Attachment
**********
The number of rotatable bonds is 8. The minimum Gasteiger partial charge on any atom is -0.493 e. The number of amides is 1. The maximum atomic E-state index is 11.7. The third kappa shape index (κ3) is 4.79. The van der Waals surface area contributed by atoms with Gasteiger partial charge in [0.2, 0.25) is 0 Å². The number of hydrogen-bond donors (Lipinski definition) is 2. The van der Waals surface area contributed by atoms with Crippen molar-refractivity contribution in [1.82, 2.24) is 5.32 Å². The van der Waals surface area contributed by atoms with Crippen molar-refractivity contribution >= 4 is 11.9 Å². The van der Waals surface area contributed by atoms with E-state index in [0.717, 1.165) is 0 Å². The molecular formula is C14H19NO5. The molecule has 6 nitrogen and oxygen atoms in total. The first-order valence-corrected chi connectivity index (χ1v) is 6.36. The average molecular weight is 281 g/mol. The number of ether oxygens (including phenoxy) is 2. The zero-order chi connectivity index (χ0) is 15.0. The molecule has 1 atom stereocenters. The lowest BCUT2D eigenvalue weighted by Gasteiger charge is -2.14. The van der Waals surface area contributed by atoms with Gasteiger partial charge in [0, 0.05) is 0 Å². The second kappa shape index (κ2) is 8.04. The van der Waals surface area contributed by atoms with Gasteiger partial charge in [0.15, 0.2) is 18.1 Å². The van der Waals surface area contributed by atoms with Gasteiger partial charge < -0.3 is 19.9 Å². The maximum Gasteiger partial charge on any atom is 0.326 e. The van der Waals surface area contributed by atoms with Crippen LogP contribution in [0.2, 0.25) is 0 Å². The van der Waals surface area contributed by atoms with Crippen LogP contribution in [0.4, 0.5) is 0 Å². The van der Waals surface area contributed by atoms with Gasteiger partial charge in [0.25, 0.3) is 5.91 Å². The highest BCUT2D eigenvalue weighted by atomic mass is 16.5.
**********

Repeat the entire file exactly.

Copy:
The number of rotatable bonds is 8. The minimum Gasteiger partial charge on any atom is -0.493 e. The number of amides is 1. The maximum atomic E-state index is 11.7. The third kappa shape index (κ3) is 4.79. The van der Waals surface area contributed by atoms with Gasteiger partial charge in [0.2, 0.25) is 0 Å². The number of hydrogen-bond donors (Lipinski definition) is 2. The van der Waals surface area contributed by atoms with Crippen molar-refractivity contribution in [1.82, 2.24) is 5.32 Å². The van der Waals surface area contributed by atoms with Crippen molar-refractivity contribution >= 4 is 11.9 Å². The van der Waals surface area contributed by atoms with E-state index in [0.717, 1.165) is 0 Å². The molecular formula is C14H19NO5. The molecule has 6 nitrogen and oxygen atoms in total. The first-order valence-corrected chi connectivity index (χ1v) is 6.36. The average molecular weight is 281 g/mol. The number of ether oxygens (including phenoxy) is 2. The zero-order chi connectivity index (χ0) is 15.0. The molecule has 1 atom stereocenters. The lowest BCUT2D eigenvalue weighted by Gasteiger charge is -2.14. The van der Waals surface area contributed by atoms with Gasteiger partial charge in [0, 0.05) is 0 Å². The second kappa shape index (κ2) is 8.04. The van der Waals surface area contributed by atoms with Gasteiger partial charge in [0.15, 0.2) is 18.1 Å². The van der Waals surface area contributed by atoms with Gasteiger partial charge < -0.3 is 19.9 Å². The maximum Gasteiger partial charge on any atom is 0.326 e. The van der Waals surface area contributed by atoms with Crippen LogP contribution in [0.2, 0.25) is 0 Å². The van der Waals surface area contributed by atoms with Crippen LogP contribution in [0.4, 0.5) is 0 Å². The van der Waals surface area contributed by atoms with Gasteiger partial charge in [0.25, 0.3) is 5.91 Å². The highest BCUT2D eigenvalue weighted by atomic mass is 16.5.